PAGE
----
However, one of her best-known recent works is an rearrangement of the hymn ‘Jerusalem’ – retitled Jerusalem: our clouded hills and turned into a more critical examination of patriotism, inspired by the Windrush generation. Wallen’s version is a more complex reflection of the words of the original Blake poem, eschewing bombast for motion, with bright orchestration occasionally marred by searching flourishes before settling into something more recognisable as a Proms staple. The work gained her more notoriety than fame, thanks to a backlash from some quarters for her having dared to rework the British classic.

In Becoming a Composer, Wallen floats us in and out of her life, from her early childhood – born in Belize in Central America though leaving there for London at the age of two – to the present. She does not feel the need to bring us through every moment of her life, but pulls together threads of observations, trusting the reader to make of it a whole. It is not truly autobiography, nor is it really about being a composer – a composer is not something Wallen set out to become, but something that she insists throughout that she simply is, and always has been. She writes: ‘I have chosen a life of searching: searching for questions, answers and an artistic habitat where I can be myself and create freely.’ This ‘searching’ is at the heart of Becoming a Composer, as Wallen digs into her past, topics such as race and colonialism, and of course music itself. A recurring thread is the relationship between memories and sound, evoked through her evocative prose. In a description of her aunt Kene, she mentions the sound of her breathing and her resonant voice twice in a short paragraph. Place and soundscape is a preoccupation, whether it is recalling her childhood bedroom or even discussing the place where she sits and writes, at one point describing it sonically for the reader – the three distinct hums, the sound of waves, even the wax crackling in her ears. Writing of her time in New York, she recounts the motion and sounds – ‘hard surfaces reflect the noise and harpy shrieks battle with grid-iron hiccups … this is music.’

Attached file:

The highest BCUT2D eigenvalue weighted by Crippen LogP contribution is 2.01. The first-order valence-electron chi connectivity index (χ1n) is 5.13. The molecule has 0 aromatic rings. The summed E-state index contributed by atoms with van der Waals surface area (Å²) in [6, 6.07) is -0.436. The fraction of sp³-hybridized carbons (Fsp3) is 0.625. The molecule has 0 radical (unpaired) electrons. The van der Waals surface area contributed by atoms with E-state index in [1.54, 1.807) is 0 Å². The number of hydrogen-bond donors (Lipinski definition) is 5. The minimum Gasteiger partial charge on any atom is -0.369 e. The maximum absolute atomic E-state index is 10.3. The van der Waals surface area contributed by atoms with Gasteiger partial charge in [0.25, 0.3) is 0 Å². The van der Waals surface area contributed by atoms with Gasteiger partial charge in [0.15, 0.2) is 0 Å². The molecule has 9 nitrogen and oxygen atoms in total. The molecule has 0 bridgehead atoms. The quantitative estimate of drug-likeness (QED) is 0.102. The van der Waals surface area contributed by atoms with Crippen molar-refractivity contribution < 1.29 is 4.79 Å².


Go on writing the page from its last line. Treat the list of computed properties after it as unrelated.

Not only are we transported to the places she writes of, but we hear them as from in her ears, and we understand her relationship to the world around her. We understand what compels her to create, as well as what she takes into herself in order to do so. ‘There is nothing we see or hear that doesn’t get stored somewhere in us,’ she offers. ‘This is what makes composing such a rich experience for me: uncovering forgotten memories and atmospheres and creating new ones.’

Music’s role in the world